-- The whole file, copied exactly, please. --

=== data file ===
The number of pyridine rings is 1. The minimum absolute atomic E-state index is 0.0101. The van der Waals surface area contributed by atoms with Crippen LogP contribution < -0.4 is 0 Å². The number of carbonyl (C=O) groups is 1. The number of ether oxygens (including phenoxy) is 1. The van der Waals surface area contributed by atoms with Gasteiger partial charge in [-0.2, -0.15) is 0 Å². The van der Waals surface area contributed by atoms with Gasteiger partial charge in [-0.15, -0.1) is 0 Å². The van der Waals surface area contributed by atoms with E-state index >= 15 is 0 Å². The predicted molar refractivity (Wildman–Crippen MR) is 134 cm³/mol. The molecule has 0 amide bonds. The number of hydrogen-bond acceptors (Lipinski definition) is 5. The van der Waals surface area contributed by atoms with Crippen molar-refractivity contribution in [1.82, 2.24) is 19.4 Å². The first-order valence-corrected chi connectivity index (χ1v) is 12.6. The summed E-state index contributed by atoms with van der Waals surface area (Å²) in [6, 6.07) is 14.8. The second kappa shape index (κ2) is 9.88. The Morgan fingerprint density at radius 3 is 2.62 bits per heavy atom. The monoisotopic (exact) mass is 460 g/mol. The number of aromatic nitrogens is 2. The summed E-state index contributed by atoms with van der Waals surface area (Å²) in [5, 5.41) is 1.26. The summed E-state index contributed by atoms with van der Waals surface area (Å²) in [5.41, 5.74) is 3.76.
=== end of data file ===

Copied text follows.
The number of pyridine rings is 1. The minimum absolute atomic E-state index is 0.0101. The van der Waals surface area contributed by atoms with Crippen LogP contribution < -0.4 is 0 Å². The number of carbonyl (C=O) groups is 1. The number of ether oxygens (including phenoxy) is 1. The van der Waals surface area contributed by atoms with Gasteiger partial charge in [-0.2, -0.15) is 0 Å². The van der Waals surface area contributed by atoms with Gasteiger partial charge in [-0.15, -0.1) is 0 Å². The van der Waals surface area contributed by atoms with E-state index >= 15 is 0 Å². The predicted molar refractivity (Wildman–Crippen MR) is 134 cm³/mol. The molecule has 0 amide bonds. The number of hydrogen-bond acceptors (Lipinski definition) is 5. The van der Waals surface area contributed by atoms with Crippen molar-refractivity contribution in [1.82, 2.24) is 19.4 Å². The first-order valence-corrected chi connectivity index (χ1v) is 12.6. The summed E-state index contributed by atoms with van der Waals surface area (Å²) in [6, 6.07) is 14.8. The second kappa shape index (κ2) is 9.88. The Morgan fingerprint density at radius 3 is 2.62 bits per heavy atom. The monoisotopic (exact) mass is 460 g/mol. The number of aromatic nitrogens is 2. The summed E-state index contributed by atoms with van der Waals surface area (Å²) in [5, 5.41) is 1.26. The summed E-state index contributed by atoms with van der Waals surface area (Å²) in [5.41, 5.74) is 3.76.